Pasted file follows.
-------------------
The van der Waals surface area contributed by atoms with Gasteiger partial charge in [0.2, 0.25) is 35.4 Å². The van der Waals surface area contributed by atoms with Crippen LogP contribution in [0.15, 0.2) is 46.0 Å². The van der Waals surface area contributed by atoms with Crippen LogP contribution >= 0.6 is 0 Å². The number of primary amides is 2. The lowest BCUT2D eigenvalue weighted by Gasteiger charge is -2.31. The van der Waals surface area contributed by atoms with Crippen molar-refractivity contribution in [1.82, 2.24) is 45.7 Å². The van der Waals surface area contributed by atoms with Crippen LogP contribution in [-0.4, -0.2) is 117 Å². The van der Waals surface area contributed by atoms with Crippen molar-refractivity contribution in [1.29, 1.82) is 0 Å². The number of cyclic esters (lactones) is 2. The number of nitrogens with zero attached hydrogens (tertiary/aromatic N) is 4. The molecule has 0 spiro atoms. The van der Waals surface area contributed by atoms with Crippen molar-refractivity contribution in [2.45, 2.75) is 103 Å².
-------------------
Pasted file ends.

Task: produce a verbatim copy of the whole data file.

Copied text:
The van der Waals surface area contributed by atoms with Gasteiger partial charge in [0.2, 0.25) is 35.4 Å². The van der Waals surface area contributed by atoms with Crippen LogP contribution in [0.15, 0.2) is 46.0 Å². The van der Waals surface area contributed by atoms with Crippen LogP contribution >= 0.6 is 0 Å². The number of primary amides is 2. The lowest BCUT2D eigenvalue weighted by Gasteiger charge is -2.31. The van der Waals surface area contributed by atoms with Crippen molar-refractivity contribution in [1.82, 2.24) is 45.7 Å². The van der Waals surface area contributed by atoms with Crippen LogP contribution in [-0.4, -0.2) is 117 Å². The van der Waals surface area contributed by atoms with Crippen molar-refractivity contribution in [1.29, 1.82) is 0 Å². The number of cyclic esters (lactones) is 2. The number of nitrogens with zero attached hydrogens (tertiary/aromatic N) is 4. The molecule has 0 spiro atoms. The van der Waals surface area contributed by atoms with Crippen molar-refractivity contribution in [2.45, 2.75) is 103 Å².